I see this all the time. A student prepares for months for the LSAT, then suddenly sees their scores nosedive, or they start skipping study sessions. They get discouraged. Nothing seems to help. When they study, it doesn’t come as easily as it did before, and they have to force themselves to open their books. If this sounds familiar, you may be dealing with LSAT burnout. The good news is that there are a few easy steps you can take to get back into your study groove.

 

Why LSAT burnout happens

 

A lot of the research on burnout deals with job burnout rather than test prep burnout, but the principles are the same. Here are some of the key factors behind burnout, and how they might play out in your LSAT prep:

  • Extremes of activity – This is the main contributor to LSAT burnout for most students. If you have been trying to study 8 hours a day, or trying to do 3 practice tests a week, you’re setting yourself up for burnout.
  • Lack of social support – Do you feel like your family doesn’t really understand how important this test is?
  • Work-life imbalance – The extreme study plans that many LSAT students hold themselves to often result in an imbalance between study time and the rest of life.
  • Loss of control – This might resonate with you if you feel like the LSAT, LSAC, or the admissions process in general has more control over your life than you do.
  • Unclear expectations – You might not be sure what your next steps in your LSAT prep should be. (If you’re just getting started, check out my advice.)
  • Dysfunctional interpersonal dynamics – Most of your LSAT prep is likely done alone, but if you are in a study group, taking a course, or working with a tutor, you may feel uncomfortable in that situation.

 

Why you need to know how to deal with LSAT burnout

 

Burnout in your LSAT prep can have major consequences. You may find that even though you’re studying a lot, your score plateaus or even dips. Or perhaps your burnout is causing you to lose interest in studying.

But the impact of your burnout can extend beyond just your LSAT score. In extreme cases, burnout can result in a host of health and psychological issues.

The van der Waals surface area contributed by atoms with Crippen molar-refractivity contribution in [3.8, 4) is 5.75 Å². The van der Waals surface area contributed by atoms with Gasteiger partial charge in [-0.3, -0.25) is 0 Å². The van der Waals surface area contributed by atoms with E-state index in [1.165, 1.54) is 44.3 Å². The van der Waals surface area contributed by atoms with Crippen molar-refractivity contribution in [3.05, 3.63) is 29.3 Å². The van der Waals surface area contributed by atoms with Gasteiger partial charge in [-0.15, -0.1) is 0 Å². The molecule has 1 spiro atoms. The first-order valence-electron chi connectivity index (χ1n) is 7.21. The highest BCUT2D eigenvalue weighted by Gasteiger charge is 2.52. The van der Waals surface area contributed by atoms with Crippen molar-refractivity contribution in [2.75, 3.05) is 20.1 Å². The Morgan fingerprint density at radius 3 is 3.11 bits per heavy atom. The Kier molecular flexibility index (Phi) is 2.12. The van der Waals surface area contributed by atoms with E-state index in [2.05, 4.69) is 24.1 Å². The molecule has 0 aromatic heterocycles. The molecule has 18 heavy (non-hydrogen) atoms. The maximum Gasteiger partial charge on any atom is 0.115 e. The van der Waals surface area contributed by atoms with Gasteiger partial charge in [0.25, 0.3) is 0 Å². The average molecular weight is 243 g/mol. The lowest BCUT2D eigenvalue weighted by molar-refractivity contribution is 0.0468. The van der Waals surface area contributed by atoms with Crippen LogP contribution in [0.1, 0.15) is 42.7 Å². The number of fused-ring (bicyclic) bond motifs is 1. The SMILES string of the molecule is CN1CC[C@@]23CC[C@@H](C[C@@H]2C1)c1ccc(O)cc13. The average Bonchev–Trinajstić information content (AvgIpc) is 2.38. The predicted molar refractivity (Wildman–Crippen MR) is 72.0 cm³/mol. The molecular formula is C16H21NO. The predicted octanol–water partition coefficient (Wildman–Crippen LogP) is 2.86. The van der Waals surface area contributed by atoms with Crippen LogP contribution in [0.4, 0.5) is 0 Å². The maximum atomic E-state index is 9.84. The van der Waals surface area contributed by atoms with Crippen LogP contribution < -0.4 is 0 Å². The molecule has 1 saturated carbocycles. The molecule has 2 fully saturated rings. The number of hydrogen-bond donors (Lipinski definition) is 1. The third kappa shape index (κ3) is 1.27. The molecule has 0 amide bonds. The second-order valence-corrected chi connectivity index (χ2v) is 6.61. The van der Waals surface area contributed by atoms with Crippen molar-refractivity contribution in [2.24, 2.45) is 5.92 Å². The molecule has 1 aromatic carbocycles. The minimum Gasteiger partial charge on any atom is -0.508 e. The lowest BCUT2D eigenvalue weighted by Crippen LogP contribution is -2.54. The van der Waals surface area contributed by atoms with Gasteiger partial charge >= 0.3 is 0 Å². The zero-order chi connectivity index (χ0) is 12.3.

What’s more, burnout is a risk both in law school and in your future career as a lawyer.

It’s therefore important to develop the skills of addressing and preventing burnout now. You’ll likely need those skills later.

 

How to deal with your LSAT burnout

 

In the rest of this article, we’ll discuss 7 ways to deal with your LSAT burnout.

 

Take a much-deserved break

 

Since most LSAT burnout comes from working too hard over a long period of time (see my post on how NOT to study for the LSAT), the first step in combating the burnout is to simply take a break. Rest. Don’t study for an entire weekend.

A side benefit of this is that it actually helps your brain consolidate the neural connections you’ve been making while studying. Our brains need downtime to do this work, and when we push ourselves too hard, we often don’t give our brains the chance to catch up.

When you take a break you’ll also gain a renewed perspective. You may start to feel like you are in control of your life again, rather than the test controlling you.

 

Journal about your “why”

 

When we lose sight of our purpose, we can start to feel like we’re not in control or that our actions are meaningless. Take some time to journal about why you want to go to law school. Why do you want to be a lawyer? What motivates you and makes all of this worthwhile?

(Bonus: This journalling can also be food for thought later when you sit down to draft your personal statement.)

 

Reflect on your study process

 

Look over your study schedule. Is it too ambitious to be reasonable? Are you trying to brute force your way to a higher score by sheer number of hours, or do you have a plan that a sane person can realistically handle?

(Hint: Some pre-made or computer-made study plans out there are way too aggressive and are basically recipes for burnout. If your study plan ever involves more than 3 full-length tests in a week, it’s likely not a good plan.)

Consider your process too. Are you barrelling through test after test? Or are you taking the time to review thoroughly so that you are actually learning from each question. Efficient study involves thorough review.

(If you need a tool for your review, check out my LSAT Practice Test Review Guide, available on Amazon.)

 

Switch up your study